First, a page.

A Six-Month Orthodontic Solution to Space Closure and Bite Collapse

For patients who exhibit missing posterior teeth, bruxism, and a concomitant loss of vertical dimension often commonly occurring with anterior flaring and spacing1 (Figures 1 to 3); mainstream treatment consists of 1.5 to 2 years of orthodontic treatment to retract the anteriors and re-establish the collapsed vertical dimension. This is usually followed by removable retainer wear. It is important to restore the missing posterior support,2 and the patient should be given implants or bridges afterward.

CASE REPORT

Figures 1 and 2. Note palatal occlusion.

Figure 3. Note attrition.

Figures 4 and 5. Composite bite plane on teeth Nos. 6, 8, 9, and 11 intruded the anteriors and allowed passive eruption of posteriors.

Figure 6. After bridge cementation. Additional whitening procedures were recommended.

A patient who came to our general practice was given this treatment plan by 2 previous dentists with specialists in their offices. Eager to seek other alternatives, she presented for attenuated orthodontic and restorative treatment.
Treatment consisted of short-term, 6-month, fixed-orthodontic treatment by retracting the incisors to their original position before they migrated forward. The collapsed vertical dimension was increased through use of an anterior fixed composite bite plane. This is a flat-planed composite bite plane bonded to the lingual of the upper central incisors3 (Figures 4 to 6), prohibiting full closure. Through lack of posterior occlusion, within 3 to 4 months the posterior teeth exhibited significant passive supra-eruption, even without posterior vertical elastic wear (which may be used as an option to accelerate the process). At the same time, the incisor region is intruded through chewing. This occurs throughout the entire anterior region, as the teeth are essentially “splinted” through the orthodontic wire. In this way, even teeth without the composite bite plane are intruded. The ratio of posterior extrusion to anterior intrusion has been shown to be approximately 60:40.4

DISCUSSION

Figure 7a and 7b. Before and After.

Secure retention is an essential aspect of this case. Removable retainers are inadequate, as even slight space relapse will be cosmetically obvious; this is likely in an adult patient with fully formed dental arches and some bone loss.5,6 In addition, our practice occupies a niche in treating adults through short-term cosmetic orthodontics,7 and this demographic desires retention that is aesthetic. Furthermore, treatment is orthodontic in these cases and not orthopedic, so the results are less stable, thus requiring fixed retention. A lingual composite splint (Ribbond [ribbond.com]), where composite covers most of the tooth’s lingual aspect and can overlap onto the buccal aspect, is preferred. This can serve to augment small teeth, change shape and width by enhancing line angles, fill chips, and restore surfaces with attrition.8
In conjunction with the orthodontic space closure, posterior support must be provided, as the splint will fracture without posterior protection and incisor flaring will return.9 The increased vertical dimension would also be lost, since the posteriors would intrude. If implants are part of this plan, they should be placed before or during orthodontic treatment, not after. This case utilized 3 fixed bridges, helping to correct some mesial drift which may be caused by transseptal fiber contraction.10 Temporary bridges were inserted the day the braces were removed, and the splints were placed. Permanent impressions were taken one month later to allow for gingival healing and minor occlusal settling (Figures 7a and 7b).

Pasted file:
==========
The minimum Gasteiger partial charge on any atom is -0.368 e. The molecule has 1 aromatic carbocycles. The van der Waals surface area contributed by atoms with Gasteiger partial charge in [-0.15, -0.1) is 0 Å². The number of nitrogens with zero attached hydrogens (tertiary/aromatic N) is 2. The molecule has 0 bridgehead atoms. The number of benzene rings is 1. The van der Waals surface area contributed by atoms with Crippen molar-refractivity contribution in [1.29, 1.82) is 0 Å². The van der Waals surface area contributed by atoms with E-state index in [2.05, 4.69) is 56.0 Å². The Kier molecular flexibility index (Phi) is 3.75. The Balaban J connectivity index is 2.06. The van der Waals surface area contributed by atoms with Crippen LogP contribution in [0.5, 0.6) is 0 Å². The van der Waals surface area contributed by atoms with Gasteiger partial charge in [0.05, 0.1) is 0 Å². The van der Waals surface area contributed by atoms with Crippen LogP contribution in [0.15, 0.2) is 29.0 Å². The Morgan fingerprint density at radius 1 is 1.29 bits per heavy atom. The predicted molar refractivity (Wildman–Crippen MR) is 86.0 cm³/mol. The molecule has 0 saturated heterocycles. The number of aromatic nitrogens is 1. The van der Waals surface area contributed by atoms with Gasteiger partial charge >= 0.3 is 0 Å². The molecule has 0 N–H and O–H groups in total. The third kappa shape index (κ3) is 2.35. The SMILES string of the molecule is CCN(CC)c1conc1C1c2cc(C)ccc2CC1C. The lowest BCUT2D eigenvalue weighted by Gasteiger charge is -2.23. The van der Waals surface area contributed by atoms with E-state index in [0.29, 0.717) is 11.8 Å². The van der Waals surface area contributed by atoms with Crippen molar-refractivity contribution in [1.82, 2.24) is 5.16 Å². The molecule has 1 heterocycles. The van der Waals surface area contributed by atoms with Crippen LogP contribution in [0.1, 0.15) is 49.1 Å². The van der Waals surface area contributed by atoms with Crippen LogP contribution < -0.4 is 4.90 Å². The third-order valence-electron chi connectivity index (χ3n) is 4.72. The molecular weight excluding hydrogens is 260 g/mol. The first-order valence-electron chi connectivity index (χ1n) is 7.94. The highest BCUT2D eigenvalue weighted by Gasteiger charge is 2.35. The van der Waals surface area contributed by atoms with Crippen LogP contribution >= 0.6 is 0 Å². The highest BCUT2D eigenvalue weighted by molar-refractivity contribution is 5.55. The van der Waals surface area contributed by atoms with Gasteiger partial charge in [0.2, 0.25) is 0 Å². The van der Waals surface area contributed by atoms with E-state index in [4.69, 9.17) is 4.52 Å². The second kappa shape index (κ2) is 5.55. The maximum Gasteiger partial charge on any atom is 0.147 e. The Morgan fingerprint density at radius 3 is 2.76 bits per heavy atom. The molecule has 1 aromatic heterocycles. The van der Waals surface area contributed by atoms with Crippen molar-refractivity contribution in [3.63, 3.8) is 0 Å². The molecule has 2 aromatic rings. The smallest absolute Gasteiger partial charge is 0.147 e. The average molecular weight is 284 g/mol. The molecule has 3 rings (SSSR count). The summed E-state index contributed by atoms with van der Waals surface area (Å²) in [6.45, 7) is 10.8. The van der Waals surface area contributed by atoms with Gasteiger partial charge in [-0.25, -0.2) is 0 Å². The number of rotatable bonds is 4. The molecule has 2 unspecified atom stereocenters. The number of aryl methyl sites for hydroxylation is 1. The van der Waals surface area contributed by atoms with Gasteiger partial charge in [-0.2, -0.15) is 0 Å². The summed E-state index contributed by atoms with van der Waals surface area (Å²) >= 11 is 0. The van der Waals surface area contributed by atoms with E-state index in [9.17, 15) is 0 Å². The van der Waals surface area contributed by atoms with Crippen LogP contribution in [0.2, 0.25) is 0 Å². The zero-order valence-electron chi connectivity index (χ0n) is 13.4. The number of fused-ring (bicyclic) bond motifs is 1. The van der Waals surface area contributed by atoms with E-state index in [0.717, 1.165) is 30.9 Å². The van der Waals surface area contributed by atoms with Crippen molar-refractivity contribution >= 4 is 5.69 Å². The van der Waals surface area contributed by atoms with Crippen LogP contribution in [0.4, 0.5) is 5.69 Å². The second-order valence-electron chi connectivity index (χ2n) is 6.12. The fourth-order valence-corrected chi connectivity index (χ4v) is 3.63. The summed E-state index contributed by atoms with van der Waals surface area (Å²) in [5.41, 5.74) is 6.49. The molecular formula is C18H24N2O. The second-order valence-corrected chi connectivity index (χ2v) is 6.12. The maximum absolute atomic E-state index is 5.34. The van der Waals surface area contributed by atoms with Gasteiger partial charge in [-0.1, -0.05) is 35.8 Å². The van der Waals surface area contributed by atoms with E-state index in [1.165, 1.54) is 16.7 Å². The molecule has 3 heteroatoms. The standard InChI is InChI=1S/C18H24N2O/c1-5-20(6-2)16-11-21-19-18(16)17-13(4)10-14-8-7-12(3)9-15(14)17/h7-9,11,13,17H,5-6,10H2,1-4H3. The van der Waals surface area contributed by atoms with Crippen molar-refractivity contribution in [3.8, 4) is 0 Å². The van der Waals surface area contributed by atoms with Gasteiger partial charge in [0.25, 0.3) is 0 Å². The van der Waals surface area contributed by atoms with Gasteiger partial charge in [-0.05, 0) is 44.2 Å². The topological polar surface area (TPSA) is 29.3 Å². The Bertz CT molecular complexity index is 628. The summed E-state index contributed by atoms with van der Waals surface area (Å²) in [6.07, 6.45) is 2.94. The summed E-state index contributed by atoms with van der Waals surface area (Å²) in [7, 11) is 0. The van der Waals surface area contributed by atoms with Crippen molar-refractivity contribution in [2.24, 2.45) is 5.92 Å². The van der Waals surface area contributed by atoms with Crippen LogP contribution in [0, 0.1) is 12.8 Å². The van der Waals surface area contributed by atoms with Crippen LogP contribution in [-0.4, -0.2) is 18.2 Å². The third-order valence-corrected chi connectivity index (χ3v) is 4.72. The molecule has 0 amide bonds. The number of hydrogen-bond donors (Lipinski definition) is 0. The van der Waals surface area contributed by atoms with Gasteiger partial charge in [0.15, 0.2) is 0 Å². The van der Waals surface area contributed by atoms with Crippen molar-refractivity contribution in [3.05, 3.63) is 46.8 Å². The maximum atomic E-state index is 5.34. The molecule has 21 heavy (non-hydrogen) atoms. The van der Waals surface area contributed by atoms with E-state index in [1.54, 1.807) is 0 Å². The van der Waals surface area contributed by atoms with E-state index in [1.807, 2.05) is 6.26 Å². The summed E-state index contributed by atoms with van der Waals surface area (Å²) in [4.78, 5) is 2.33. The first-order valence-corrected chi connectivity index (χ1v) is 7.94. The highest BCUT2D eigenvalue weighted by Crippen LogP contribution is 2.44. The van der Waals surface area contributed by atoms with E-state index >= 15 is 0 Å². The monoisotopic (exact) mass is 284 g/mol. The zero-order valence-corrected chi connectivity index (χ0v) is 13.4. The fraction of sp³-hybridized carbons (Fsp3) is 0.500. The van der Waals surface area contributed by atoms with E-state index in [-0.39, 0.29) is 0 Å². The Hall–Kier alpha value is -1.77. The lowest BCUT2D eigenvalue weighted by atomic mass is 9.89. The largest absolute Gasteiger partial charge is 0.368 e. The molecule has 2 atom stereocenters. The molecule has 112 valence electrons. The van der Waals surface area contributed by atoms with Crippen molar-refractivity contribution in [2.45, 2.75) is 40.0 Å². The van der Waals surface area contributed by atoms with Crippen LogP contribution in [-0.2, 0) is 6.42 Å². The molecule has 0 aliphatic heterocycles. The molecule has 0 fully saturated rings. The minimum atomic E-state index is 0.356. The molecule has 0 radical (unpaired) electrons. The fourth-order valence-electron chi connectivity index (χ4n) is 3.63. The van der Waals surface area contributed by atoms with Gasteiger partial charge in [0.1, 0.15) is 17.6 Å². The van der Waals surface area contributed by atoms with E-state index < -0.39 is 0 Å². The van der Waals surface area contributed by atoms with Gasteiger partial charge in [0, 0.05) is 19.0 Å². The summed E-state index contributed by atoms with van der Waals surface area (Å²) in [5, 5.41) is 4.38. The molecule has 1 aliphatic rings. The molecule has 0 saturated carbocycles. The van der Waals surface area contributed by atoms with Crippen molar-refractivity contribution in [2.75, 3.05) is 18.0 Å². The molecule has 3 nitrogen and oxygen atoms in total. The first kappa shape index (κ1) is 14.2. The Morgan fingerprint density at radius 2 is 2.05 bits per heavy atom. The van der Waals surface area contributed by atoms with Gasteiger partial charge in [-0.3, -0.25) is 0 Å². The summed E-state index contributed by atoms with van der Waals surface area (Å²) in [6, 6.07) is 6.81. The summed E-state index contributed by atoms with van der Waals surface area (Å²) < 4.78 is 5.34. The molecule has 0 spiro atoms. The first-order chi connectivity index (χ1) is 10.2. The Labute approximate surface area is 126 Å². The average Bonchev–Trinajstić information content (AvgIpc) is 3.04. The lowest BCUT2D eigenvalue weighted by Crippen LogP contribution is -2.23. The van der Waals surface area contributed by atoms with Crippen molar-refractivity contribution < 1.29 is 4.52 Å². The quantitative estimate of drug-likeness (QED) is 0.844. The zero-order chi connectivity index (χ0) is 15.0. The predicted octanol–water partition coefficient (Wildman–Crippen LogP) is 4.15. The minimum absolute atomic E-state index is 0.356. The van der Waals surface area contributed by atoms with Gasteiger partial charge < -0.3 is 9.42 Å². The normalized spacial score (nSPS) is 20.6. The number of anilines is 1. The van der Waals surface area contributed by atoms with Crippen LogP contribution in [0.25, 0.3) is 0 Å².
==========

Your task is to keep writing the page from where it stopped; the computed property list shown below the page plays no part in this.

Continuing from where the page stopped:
CONCLUSION
This treatment approach shows a rapid, straightforward solution for this common functional and aesthetic dental problem, which is frequently treated with a more complicated long-term plan, often prone to relapse.


References

  1. Kelly JT Jr. A multidisciplinary approach to restoring posterior bite collapse. Compend Contin Educ Dent. 1997;18:483-485,488-490.
  2. Reshad M, Jivraj S. The influence of posterior occlusion when restoring anterior teeth. J Calif Dent Assoc. 2008;36:567-574.
  3. Georgaklis CC. Alternative orthodontic treatment for adult crossbites and overbites. Dent Today. 2001;20:60-63.
  4. Lei Y, Zhang S. Clinical study on the orthodontic treatment of deep overbite with bite plane [in Chinese]. Hunan Yi Ke Da Xue Xue Bao. 1998;23:465-466.
  5. Brunsvold MA. Pathologic tooth migration. J Periodontol. 2005;76:859-866.
  6. Martinez-Canut P, Carrasquer A, Magán R, et al. A study on factors associated with pathologic tooth migration. J Clin Periodontol. 1997;24:492-497.
  7. Georgaklis CC. Six-month adult aesthetic orthodontic treatment. Dent Today. 1999;18:110-113.
  8. Georgaklis CC. Anterior retention with a reinforced composite resin splint after cosmetic orthodontic treatment. Dent Today. 2002;21:54-57.
  9. Greenstein G, Cavallaro J, Scharf D, et al. Differential diagnosis and management of flared maxillary anterior teeth. J Am Dent Assoc. 2008;139:715-723.
  10. van Beek H. Dissertation 25 years later. 1. Mesial drift of teeth by occlusal forces [article in Dutch]. Ned Tijdschr Tandheelkd. 2004;111:48-51.

Dr. Georgaklis originated the concept of 6-month adult cosmetic orthodontics in his Boston practice in 1991. He has employed it since 1991, and has been publishing and lecturing on various aspects of the concept since 1999. He can be reached at (617) 277-5200, or visit rapidbraces.com.

Disclosure: Dr. Georgaklis reports no conflicts of interest.